Despite the substantial progress made toward a negotiated settlement of the remaining areas in dispute, talks soon broke down and a pretrial conference was scheduled. At that conference, both sides expressed an interest in prioritizing settlement over the costs of litigation. (September 11, 2018 Minutes, ECF No. 46 (“The Court and counsel are all in agreement that the best outcome of this litigation would be a prompt settlement, and would likely be settlement ahead of further work on discovery.”).) This was particularly important in light of the not-for-profit status of both parties. The Court scheduled a settlement conference for early January, the first available date that worked for all parties. The City wanted to stay the proceedings until that settlement conference. (Hayes Aff. Ex. 4.) First Lutheran, however, quickly took an approach directly at odds with its expressed interest in settlement.

         Despite its stated commitment to prioritizing settlement, First Lutheran's counsel remained focused on litigation, and in October 2018 filed a motion to amend its complaint reflecting a radically changed position on the Home Occupation Status issue. Specifically, where before First Lutheran had only challenged the conditions the City had placed on First Lutheran and Listening House rather than the procedural vehicle used by the City, now First Lutheran contested the City's use of the home occupation standard at all in this case. (ECF No. 51.) First Lutheran, surprisingly, also noticed ten depositions for the middle of November 2018, including a deposition of an Assistant City Attorney.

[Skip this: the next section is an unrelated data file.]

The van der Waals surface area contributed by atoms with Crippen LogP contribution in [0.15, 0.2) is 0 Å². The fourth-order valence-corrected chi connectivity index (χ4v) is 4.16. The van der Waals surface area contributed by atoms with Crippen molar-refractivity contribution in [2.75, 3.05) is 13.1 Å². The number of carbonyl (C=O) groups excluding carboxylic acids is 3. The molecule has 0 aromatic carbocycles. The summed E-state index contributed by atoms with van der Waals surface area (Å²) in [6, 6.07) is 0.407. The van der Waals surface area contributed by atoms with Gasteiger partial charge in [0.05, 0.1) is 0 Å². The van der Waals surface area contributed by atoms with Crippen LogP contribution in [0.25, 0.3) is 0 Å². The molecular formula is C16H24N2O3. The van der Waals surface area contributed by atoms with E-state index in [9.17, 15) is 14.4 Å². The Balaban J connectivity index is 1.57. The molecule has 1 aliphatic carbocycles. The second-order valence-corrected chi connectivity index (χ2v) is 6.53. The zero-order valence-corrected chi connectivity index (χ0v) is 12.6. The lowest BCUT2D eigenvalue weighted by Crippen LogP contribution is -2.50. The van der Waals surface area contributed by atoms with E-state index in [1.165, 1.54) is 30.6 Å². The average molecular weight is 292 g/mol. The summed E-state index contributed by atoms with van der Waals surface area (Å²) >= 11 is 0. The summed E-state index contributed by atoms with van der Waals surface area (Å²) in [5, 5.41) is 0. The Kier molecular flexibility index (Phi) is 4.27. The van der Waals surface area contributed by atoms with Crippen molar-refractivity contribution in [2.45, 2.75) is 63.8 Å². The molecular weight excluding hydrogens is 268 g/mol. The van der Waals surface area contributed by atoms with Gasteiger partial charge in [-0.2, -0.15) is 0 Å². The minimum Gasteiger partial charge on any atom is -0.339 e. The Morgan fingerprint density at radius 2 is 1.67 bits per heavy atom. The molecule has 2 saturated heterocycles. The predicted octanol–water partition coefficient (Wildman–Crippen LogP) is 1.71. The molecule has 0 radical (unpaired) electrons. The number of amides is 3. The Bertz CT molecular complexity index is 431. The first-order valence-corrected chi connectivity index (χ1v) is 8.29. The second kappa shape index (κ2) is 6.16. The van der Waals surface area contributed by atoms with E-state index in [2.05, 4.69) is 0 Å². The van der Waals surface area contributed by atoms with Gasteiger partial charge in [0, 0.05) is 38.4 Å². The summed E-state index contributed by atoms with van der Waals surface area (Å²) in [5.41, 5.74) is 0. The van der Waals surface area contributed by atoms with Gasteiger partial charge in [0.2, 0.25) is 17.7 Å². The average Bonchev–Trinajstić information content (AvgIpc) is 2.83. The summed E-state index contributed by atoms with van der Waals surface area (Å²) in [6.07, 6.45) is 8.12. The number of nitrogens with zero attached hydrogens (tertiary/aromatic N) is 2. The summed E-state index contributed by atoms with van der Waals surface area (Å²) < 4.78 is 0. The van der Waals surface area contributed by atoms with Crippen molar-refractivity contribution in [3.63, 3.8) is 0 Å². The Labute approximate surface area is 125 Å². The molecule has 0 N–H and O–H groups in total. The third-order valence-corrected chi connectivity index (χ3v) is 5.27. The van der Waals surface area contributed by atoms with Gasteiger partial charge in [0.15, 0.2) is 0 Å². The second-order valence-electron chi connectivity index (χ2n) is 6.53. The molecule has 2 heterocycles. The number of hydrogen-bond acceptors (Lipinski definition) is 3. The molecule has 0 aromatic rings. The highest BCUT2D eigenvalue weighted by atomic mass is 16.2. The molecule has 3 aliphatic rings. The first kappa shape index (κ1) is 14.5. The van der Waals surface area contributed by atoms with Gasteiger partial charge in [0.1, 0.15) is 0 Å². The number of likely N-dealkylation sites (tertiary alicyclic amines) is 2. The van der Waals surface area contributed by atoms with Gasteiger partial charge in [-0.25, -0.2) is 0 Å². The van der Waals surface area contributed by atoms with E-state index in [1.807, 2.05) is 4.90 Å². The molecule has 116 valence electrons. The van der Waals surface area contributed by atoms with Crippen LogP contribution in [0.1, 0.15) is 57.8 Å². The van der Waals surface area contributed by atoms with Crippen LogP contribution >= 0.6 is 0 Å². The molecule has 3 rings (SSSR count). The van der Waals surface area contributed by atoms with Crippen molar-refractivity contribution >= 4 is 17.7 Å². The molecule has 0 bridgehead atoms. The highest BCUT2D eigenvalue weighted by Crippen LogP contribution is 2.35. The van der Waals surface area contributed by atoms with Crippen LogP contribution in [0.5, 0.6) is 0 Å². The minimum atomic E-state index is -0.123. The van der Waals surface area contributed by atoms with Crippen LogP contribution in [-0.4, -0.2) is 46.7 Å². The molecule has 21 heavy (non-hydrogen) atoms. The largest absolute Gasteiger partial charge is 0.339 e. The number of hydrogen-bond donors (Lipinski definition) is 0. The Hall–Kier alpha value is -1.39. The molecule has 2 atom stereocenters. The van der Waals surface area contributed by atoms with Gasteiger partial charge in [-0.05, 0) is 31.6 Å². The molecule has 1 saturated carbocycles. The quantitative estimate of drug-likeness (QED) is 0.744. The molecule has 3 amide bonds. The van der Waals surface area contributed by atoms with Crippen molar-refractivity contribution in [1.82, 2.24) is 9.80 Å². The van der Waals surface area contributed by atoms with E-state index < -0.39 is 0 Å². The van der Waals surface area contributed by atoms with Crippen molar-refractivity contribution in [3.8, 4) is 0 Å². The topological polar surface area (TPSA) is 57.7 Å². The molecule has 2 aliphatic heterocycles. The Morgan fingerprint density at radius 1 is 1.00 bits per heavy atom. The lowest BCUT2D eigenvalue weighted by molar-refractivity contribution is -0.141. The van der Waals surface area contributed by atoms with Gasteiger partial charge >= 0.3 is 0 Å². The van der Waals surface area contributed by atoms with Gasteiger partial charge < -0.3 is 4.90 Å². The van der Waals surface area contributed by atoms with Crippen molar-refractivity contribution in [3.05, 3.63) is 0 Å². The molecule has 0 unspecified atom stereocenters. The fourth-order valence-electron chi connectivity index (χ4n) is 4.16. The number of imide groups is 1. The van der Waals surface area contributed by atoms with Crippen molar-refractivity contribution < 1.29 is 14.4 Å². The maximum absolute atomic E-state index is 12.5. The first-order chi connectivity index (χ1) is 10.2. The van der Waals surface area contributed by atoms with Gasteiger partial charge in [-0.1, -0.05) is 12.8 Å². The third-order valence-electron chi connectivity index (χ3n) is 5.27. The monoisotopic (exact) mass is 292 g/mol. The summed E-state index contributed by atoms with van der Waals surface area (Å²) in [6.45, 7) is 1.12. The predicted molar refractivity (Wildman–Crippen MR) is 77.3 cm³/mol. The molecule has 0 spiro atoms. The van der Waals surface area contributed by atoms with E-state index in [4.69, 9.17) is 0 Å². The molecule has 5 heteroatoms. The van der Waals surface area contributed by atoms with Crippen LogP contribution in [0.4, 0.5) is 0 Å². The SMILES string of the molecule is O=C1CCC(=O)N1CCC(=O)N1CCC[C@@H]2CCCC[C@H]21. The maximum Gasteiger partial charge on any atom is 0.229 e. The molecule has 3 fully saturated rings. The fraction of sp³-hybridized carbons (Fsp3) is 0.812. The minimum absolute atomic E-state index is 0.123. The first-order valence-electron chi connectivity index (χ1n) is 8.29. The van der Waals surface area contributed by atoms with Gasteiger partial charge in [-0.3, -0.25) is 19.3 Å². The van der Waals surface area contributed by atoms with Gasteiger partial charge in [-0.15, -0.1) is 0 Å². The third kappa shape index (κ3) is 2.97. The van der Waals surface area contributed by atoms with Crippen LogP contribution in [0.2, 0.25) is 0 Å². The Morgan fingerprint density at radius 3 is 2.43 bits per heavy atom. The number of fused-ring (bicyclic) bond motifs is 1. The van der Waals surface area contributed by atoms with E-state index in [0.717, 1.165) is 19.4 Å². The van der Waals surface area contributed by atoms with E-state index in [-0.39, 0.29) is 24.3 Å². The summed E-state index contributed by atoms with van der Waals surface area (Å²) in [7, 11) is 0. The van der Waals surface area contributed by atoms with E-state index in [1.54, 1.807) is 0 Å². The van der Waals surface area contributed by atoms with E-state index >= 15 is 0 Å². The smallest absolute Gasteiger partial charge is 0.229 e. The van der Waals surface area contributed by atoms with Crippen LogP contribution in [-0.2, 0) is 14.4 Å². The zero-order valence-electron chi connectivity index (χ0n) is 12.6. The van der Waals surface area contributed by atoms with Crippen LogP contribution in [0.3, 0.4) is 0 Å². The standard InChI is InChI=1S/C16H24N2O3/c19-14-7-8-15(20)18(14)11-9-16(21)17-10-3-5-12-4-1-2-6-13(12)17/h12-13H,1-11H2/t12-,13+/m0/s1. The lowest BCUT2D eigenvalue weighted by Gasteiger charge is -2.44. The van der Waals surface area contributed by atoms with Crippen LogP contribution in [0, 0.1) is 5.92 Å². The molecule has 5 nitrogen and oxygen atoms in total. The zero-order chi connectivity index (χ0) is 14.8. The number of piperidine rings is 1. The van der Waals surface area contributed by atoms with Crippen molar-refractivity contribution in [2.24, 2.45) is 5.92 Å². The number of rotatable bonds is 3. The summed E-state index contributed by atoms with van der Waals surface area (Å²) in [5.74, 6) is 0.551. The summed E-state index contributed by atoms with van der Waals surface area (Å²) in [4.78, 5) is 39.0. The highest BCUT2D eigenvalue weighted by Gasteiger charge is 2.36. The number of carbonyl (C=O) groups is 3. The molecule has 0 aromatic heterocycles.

Originally, the Court had declined to formally stay the litigation in its entirety, though it had strongly encouraged parties to focus primarily on preparing for settlement rather than on discovery. However, as detailed above, despite agreeing with this idea in theory, counsel for First Lutheran instead dove headfirst into costly discovery and motion practice. Concerned that such extensive discovery undertaken so close to a settlement conference would undermine those efforts, this Court formally stayed discovery until after the conference took place in early January 2019. (ECF No. 68.)

         As hoped for, a successful settlement was negotiated at the January settlement conference. Ultimately, that settlement agreement did not embrace First Lutheran's newer opposition to the Determination of Similar Use, which remains in effect. The parties also did not agree on attorneys' fees during the settlement, and instead opted to bring a motion before this Court.

         II. Analysis

         The City does not dispute First Lutheran's motion for fees in its entirety. Rather, the City argues that First Lutheran is not entitled to its full request of nearly $400, 000. First, the City believes that settlement was possible in July 2018, and therefore most work done after this point was unnecessary. Second, the City argues that First Lutheran should not be permitted to collect any fees for its time spent drafting an Interim Fee Petition that it ultimately did not file. The Court agrees with the City in substantial part.

         A. Standard

         Prevailing parties in RLUIPA claims may bring a motion to recover attorneys' fees under 42 U.S.C. § 1988(b). Plaintiffs are considered prevailing parties for the purposes of § 1988(b) “if they succeed on any significant issue in litigation which achieves some of the benefit the parties sought in bringing suit.” Hensley v. Eckerhart, 461 U.S. 424, 433 (1983) (quoting Nadeau v. Helgemoe, 581 F.2d 275, 278-79 (1st Cir. 1978)) (internal quotation marks omitted). Because the purpose of § 1988(b) is to promote access the courts for individuals with civil rights claims, prevailing plaintiffs should ordinarily be permitted to recover attorneys' fees. Id. at 429. However, “[t]his is ...